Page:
08:17.75N 78:54.25W King Toe and the Pile of Pearls Isla del Rey

Wed 23 Mar 2016 16:12

08:17.75N 78:54.25W King Toe and the Pile of Pearls  Isla del Rey


19th March 2016. We headed around numerous islets and skirted shallow areas passing close to the southern tip of Isla del Rey (Island of the king) to the sheltered, sandy bottomed anchorage off Rio Calcique, which means local chief.

Back in the 16th century King Toe reigned supreme here until the Spanish came along, overturned his rule and in 1551 plundered his entire stash of pearls, tons of the beauties. One was worn by Queen Mary Tudor. They would have shipped them to Panama, transferred them by land across the isthmus to galleons waiting off Colon and as they sailed eastwards through the Caribbean, may well have fallen prey to the French and British privateers, for a little unwelcome re-distribution.

It is always a relief to know the holding is good in an anchorage and very quickly we were taking in our surroundings from the excellent vantage point in the cockpit. A Swiss yacht was anchored near us and the family of four were ashore swimming and, well, being a family on their circumnavigation.

The Rio or river runs inshore from the right hand side of the beach. None of the Bauhaus photos went far enough inland to show us the extent of the river, but we thought we’d explore by inflated canoe the next morning.

We paddled via the Swiss yacht for a chat. They, like us, were waiting to head south out of the Panama Bay, and then they were off to Galapagos with their two blonde-haired girls. The girls had to get back to their school books so we paddled on to the shore to explore the beach before starting up the river a couple of hours before high tide.

Following a track into the jungle, suddenly a dog, rendered thin by the heat, appeared around a corner and then a young boy with a sack over his shoulder. He was followed by his older brother in the same activity and another dog, a female with many litters to her name judging by her under-carriage.

The younger boy started to ply us with Spanish. They had papayas and melons to sell, but we had to sign language we had no money on us. They understood we were from a yacht and as they still had plenty to do would await another opportunity to sell to us later.

They were subsistence farmers and apart from fruit and a few veg grown in a clearing they appeared to be cultivating what looked like caraway seeds for the Chilean market, they were Chilean sacks anyway.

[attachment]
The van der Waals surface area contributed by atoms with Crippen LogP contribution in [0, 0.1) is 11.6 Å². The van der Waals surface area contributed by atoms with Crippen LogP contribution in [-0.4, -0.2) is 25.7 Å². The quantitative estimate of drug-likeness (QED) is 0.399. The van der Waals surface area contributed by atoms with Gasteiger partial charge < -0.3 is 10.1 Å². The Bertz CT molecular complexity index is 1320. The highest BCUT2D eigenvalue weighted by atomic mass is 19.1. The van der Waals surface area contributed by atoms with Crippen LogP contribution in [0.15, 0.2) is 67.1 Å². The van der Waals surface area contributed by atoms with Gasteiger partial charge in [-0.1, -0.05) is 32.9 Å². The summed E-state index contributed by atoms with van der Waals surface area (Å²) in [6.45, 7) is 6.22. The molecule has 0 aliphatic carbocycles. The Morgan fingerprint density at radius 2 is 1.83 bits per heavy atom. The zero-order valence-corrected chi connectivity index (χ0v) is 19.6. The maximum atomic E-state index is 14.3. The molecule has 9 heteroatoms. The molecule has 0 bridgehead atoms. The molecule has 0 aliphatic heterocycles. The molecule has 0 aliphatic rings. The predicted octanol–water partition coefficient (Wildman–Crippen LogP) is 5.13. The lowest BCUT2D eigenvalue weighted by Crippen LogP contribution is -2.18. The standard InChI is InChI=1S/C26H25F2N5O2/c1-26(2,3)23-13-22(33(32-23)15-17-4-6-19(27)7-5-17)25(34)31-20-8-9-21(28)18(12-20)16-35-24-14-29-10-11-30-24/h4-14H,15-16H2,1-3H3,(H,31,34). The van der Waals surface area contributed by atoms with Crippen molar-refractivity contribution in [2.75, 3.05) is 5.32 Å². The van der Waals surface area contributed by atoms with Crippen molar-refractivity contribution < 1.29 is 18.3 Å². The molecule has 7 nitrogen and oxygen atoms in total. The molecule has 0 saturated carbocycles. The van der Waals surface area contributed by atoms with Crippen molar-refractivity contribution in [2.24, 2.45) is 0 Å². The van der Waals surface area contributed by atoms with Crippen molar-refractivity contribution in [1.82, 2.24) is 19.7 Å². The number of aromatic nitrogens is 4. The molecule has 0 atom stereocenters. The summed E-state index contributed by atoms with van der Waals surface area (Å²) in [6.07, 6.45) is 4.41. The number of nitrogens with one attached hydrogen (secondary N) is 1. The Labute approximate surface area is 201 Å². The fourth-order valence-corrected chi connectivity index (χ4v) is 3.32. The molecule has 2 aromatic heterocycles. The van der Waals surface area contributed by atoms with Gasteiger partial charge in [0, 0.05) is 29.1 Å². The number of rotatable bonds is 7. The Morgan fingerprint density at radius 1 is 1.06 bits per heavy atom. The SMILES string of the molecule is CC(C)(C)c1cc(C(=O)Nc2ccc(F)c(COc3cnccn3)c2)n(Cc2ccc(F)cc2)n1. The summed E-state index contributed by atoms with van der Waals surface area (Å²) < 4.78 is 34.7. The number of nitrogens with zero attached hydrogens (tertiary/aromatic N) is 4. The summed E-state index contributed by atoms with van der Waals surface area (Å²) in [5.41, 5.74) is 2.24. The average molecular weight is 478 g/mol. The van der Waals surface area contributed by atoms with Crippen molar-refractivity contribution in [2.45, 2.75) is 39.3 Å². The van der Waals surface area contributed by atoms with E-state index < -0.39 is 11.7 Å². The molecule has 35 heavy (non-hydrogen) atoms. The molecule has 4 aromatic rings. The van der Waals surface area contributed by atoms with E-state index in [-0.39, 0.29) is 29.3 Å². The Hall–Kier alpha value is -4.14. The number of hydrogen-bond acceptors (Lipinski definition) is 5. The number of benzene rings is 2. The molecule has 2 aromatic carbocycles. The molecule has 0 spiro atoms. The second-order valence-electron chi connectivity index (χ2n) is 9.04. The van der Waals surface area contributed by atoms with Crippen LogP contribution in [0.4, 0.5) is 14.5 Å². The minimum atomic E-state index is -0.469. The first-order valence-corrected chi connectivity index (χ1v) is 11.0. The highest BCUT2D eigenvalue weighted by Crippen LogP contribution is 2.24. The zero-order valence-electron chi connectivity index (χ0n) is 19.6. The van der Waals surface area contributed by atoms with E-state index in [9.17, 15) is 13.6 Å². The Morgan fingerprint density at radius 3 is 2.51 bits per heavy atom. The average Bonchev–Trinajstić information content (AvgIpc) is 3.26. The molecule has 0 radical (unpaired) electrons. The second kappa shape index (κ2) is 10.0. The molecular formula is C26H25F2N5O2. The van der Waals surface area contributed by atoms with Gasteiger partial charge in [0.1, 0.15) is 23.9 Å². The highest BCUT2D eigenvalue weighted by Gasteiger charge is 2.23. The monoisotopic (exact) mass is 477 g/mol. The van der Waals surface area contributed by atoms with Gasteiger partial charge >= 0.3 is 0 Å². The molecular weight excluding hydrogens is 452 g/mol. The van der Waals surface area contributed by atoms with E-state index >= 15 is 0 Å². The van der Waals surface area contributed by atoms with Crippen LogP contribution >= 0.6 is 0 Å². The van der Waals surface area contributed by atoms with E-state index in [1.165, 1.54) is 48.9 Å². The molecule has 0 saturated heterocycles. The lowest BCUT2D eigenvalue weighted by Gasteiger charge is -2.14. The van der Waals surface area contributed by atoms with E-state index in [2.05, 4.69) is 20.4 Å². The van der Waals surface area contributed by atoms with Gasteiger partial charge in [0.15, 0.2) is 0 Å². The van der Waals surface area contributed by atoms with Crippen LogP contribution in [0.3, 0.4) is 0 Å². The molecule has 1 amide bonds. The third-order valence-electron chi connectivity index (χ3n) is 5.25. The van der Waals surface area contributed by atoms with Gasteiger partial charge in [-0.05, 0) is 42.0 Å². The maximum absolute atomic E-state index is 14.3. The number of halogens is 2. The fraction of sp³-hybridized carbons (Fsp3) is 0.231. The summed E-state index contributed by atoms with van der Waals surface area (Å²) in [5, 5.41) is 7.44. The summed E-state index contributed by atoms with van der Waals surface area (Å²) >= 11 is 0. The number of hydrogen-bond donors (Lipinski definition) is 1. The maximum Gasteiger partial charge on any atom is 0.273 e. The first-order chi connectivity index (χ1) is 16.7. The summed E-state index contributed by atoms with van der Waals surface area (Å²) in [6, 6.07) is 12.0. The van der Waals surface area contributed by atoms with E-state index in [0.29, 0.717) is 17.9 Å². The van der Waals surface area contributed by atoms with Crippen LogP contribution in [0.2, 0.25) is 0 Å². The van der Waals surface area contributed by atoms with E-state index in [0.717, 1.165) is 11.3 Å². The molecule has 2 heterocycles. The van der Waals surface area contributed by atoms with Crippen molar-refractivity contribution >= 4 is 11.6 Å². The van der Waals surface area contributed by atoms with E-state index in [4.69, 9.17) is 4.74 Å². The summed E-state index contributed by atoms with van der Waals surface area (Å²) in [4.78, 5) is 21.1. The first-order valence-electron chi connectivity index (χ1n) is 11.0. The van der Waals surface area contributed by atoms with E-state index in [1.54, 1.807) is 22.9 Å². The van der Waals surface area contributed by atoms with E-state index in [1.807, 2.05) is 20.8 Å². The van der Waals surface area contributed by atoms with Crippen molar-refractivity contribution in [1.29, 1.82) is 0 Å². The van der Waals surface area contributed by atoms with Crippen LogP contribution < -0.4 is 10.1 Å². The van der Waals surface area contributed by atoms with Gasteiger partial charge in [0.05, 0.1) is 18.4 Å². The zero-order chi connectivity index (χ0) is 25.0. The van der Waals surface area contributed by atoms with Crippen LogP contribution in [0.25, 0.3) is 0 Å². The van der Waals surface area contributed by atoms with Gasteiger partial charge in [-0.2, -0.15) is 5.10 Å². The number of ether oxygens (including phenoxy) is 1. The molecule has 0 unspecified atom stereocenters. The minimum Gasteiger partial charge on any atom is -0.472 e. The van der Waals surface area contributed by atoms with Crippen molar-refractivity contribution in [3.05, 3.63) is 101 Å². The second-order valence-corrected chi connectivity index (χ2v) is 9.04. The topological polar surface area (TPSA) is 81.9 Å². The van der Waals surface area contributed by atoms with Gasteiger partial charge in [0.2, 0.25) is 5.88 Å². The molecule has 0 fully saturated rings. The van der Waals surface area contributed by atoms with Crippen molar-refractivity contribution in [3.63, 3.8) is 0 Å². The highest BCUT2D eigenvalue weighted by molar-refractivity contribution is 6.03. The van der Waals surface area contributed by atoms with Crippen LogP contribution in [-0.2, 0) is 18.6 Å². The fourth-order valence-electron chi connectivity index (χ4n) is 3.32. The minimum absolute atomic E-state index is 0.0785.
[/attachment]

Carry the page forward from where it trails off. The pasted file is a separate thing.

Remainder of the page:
At the river end of the beach rollers were breaking over the sandbanks so we carried the canoe until we were upriver from them and then launched ourselves into the complete unknown, for us. Crocodiles, I wondered as we were carried by the three knot tide upriver.

The water was so clear we saw the many varieties of fish inspecting our black hull. In the trees birdsong, some tuneful, some raucous like a squeaking door, filled the air.

As we went further in the river narrowed, the banks encroached and the canopy of trees closed over us. Mangrove roots sucked goodness from the bubbling mud and white Ibis with curved orange beaks perched on low branches. The sheer beauty of the light playing on the water and foliage reminded me of the English canals.

The river meandered in sensuous curves and bends and as we came around one something about a metre and a half long, brown in colour, slithered down a bank and, making a loud splash into the water, disappeared.

“Rob do you think that was a croc?” I asked in subdued tones.

“Could well have been babe.” In silence we both reasoned that if it had scurried out of sight on our approach it was more fearful of us and was not likely to attack. Also if it was an animal that could live on land and in water, was low slung and needed some smooth bank clear of mangrove roots to move, there was little else it could be.

This encounter enhanced the knowledge we were travelling in an area that was virtually untouched by human activity. I wondered where King Toe’s tribe had lived. Maybe like the Mayan Jungle, it has all been reclaimed by nature.

The tide continued to lead us in for another hour before it slowed, the floating leaves slowing down alongside us and we turned to paddle gently back down-river. Tiny silver fish jumped above the water next to us, our mini escort like coins in a fountain. The Croc Bank was by now underwater of course and before we’d even thought about it we were back where the river widened to the estuary.

As the tide was now high and the sandbanks were covered the rollers were much reduced and by keeping close to the shore on the left we paddled a quarter of a mile further out before turning for Zoonie, our delightful home target.

Back aboard with the canoe drying upside-down on the foredeck we took another cooling swim around Zoonie, then just as I was showering off the locals came out to us in their boat, two ladies, dad, the two boys and the two dogs with a dozen of the sacks loaded aboard.

They sold us two melons and two papayas, one of each was ready to eat and the others would be in a few days! How thoughtful I thought, enough fruit for about 8 days. So thanks to the local people we had fish for four days and fruit for a week – who needs supermarkets!

Our planned Rio Cacique expedition now complete we prepared to leave the next day. In the evening we had a candle lit supper in the cockpit and marvelled at how the waxing moon was scattering tiny pieces of gold leaf in the clear water around us.